I loved it, I mean, when I set out to make this movie, (I wanted to make something) like the movies I loved as a kid. Raiders of the Lost Ark, and Star Wars, and these films. But I wanted to make a movie that would make kids and adults feel like I felt when I saw this movie. You know, something that would actively inspire imagination. Something that could touch me both and I found it in the great opportunity to make a movie that was about family, about friendship. I think in the world, it’s so important to be cool and so important to like be hip and show how you don’t care. And this movie is the exact opposite. It’s a movie about caring. It’s a movie that allows emotions into a spectacle film, which is extremely rare. Real characters, real people with flaws. Not exactly real people, real aliens. Monsters and that stuff.
With the Marvel cinematic universe expanding exponentially, are there a of couple characters you’d like to see together in a story? Or in a movie?
I would love to tell the Rocket and Groot story for sure. Yeah, I love them. But you know, at the same time, I’d love to do the Drax movie. I’d love to do the Gamora film. I think they’re all interesting enough to me. I want to do the Nebula film. It’s something I actually think about a lot. I think that all those characters, I have a deep enough connection to that, they could go off on their own direction.
In the Guardians comics there is a lot of interplay with the Avengers. Was there any interconnection or conversations that you had with Joss Wheedon, on what he has done or is doing, with the Avengers?
Yes, for sure. I mean, I would talk to Joss, ’cause I didn’t want to do anything that was gonna contradict future plans. And really the one piece of connective tissue is Thanos, he’s the guy who’s at the end of The Avengers. He’s the guy who’s the character in our movie, and he will likely show up in future Marvel movies. I would have conversations with Joss about all the, the Thanos aspects of things. And even down to the casting, I would talk to Joss.
What was the most difficult thing to bring to the big screen?
Most difficult thing to bring. Well, definitely the most difficult were the CGI characters, ’cause we had to make them as real and believable and as loveable as the rest of the characters in the movie. And I am beyond a perfectionist when it comes to visual effects. I’m very very hard on visual effects people, to try to get the most out of them. And my eyes are really difficult and harsh on that stuff. So that was the long road.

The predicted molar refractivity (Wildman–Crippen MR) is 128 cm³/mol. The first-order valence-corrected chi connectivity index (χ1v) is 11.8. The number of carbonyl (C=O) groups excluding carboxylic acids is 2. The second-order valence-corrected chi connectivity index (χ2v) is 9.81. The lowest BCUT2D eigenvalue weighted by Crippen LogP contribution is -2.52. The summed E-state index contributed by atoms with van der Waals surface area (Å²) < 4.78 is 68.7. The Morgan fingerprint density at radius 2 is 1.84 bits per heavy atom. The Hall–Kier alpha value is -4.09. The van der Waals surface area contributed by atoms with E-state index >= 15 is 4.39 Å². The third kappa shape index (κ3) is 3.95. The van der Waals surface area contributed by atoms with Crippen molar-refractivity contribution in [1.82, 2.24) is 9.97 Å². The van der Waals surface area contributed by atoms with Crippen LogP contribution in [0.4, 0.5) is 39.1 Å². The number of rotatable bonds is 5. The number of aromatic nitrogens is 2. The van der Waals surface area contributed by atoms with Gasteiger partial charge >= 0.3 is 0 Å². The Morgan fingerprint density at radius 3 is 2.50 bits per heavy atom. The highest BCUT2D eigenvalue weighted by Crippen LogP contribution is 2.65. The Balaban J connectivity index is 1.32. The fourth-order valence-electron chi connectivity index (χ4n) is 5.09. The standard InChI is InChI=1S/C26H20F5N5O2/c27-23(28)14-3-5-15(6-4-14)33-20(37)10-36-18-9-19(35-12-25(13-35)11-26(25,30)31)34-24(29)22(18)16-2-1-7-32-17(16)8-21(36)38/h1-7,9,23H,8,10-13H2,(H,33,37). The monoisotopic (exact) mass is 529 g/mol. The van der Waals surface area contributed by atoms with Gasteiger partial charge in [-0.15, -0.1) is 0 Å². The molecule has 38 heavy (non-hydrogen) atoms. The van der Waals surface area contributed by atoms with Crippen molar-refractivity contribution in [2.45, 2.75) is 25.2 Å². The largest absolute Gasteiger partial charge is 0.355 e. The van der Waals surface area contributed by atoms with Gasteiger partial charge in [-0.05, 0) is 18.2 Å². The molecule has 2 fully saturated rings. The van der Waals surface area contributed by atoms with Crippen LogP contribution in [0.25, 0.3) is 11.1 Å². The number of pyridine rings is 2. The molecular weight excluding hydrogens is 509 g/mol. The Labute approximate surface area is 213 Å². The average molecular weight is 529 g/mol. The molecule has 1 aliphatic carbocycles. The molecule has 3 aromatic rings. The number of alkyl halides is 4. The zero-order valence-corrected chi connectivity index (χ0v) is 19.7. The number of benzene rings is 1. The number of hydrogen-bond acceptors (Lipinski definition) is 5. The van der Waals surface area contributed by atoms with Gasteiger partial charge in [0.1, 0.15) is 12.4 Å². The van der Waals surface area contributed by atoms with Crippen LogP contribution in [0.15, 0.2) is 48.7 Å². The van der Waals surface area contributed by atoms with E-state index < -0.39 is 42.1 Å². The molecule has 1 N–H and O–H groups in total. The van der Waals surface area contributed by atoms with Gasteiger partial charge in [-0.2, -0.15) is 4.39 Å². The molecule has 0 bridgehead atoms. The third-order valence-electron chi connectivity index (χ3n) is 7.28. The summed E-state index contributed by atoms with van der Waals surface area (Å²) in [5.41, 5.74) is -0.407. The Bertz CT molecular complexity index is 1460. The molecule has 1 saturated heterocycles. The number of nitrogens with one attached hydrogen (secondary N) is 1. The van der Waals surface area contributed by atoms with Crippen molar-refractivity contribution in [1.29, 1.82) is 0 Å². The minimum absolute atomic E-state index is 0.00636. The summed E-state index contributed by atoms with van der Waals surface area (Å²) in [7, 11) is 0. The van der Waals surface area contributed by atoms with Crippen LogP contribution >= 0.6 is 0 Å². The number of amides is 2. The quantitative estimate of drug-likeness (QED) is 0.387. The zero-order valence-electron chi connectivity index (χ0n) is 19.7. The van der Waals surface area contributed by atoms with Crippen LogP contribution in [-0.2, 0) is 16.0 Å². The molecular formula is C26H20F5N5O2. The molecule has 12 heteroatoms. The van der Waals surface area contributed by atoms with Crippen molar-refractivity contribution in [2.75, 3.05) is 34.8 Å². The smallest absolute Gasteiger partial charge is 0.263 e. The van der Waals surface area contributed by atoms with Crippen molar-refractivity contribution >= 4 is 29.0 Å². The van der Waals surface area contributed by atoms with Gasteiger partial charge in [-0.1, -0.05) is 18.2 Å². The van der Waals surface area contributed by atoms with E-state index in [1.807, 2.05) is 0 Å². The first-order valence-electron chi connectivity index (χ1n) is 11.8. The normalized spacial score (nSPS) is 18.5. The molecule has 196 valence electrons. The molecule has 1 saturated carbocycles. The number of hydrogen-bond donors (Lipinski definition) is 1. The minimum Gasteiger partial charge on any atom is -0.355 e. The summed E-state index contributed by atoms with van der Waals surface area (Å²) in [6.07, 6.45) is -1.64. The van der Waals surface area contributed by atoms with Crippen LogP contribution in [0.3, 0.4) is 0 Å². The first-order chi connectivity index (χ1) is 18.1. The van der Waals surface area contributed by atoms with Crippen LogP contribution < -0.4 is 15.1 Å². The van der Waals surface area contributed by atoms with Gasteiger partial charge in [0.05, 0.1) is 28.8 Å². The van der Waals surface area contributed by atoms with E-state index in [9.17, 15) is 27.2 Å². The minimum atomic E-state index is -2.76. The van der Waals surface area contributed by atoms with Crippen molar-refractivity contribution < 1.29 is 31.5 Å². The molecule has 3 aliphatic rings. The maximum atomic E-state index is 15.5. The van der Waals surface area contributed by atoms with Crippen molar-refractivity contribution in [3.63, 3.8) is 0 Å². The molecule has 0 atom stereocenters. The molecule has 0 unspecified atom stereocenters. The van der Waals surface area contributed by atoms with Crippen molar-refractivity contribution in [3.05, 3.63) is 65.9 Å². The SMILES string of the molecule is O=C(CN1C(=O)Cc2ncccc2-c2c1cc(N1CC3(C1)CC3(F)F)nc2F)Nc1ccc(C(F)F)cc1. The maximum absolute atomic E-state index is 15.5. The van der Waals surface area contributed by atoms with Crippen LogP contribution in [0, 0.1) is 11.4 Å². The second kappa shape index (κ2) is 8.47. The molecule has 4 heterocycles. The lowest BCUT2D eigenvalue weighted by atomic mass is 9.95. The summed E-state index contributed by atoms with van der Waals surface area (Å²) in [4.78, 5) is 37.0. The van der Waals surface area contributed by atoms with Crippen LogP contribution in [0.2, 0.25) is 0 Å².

Were there hilarious antics that took place while filming?
(Laughing very hard) One of our great moments was in the dance off. We didn’t tell Dave Bautista. I went up to Lee Pace, Chris and Zoe. Lee Pace who plays Ronan, and I said, “When Chris challenges you to a dance-off, you know, take him up on it.” (Laughing) And so Chris started dancing. And then Ronan goes, “You got it, pal, you’re on!” And he throws down his hammer and he’s doing this ridiculous dance that his six foot five frame in this gigantic metal object could do. And he’s dancing, and then Gamora starts dancing. And then they turn it over to Dave and Dave is like, “Oh, no.” And he did it, he did, he just started dancing and then, we had about 200 extras on set or something. And all of them started dancing, my brother who plays Rocket on set, started dancing. And I have it all on film, it’s one of my favorite things. Yeah, yeah, yeah. It’ll be on the DVD, for sure.
With Rocket it was really interesting to hear that character. So how was it working with Bradley Cooper doing a voice-over for that?
Intensely. I think Bradley had the hardest job of anyone on this movie. Because I had such a specific idea of who Rocket was. By the time we recorded him, we had already shot the whole movie. My brother played Rocket on the set. He was an integral part of the team on set. And you know, you talk to the other actors, Sean is what creates the dynamic between those, those five characters on set. He’s a, a part of that. So Bradley had a lot of hopes of mine that he had to fulfill. And the first time he came in, the first day he recorded, was probably the most relieving day I’ve had on the entire film. Because I always knew the movie would work if Rocket worked. He worked very very well. And thank God Bradley is a pretty egoless guy. Which is strange for someone who is as handsome and talented as he is. He was like, “Listen, if you have a line reading you want to give me, if you want me to say a line like your brother said it, just let me know.” And I didn’t always take him up on that. But occasionally I would. Bradley did things thousands of times. And we recorded whole scenes that we did with his voice. And we put him in the scene and I was like, I think we gotta go do it again. ‘Cause Bradley sounds like a little bit different than he did the other day. Or, Bradley is a little too angry. He’s not angry enough. And then we’d go back and rerecord it. And that’s one of the difficulties when you’re doing a voice actor, you can kind of keep doing it again and again and again and again. And I did.
James Gunn talks about working with Marvel’s characters, developing the unique tone and feel of the film, and being on the Red Carpet!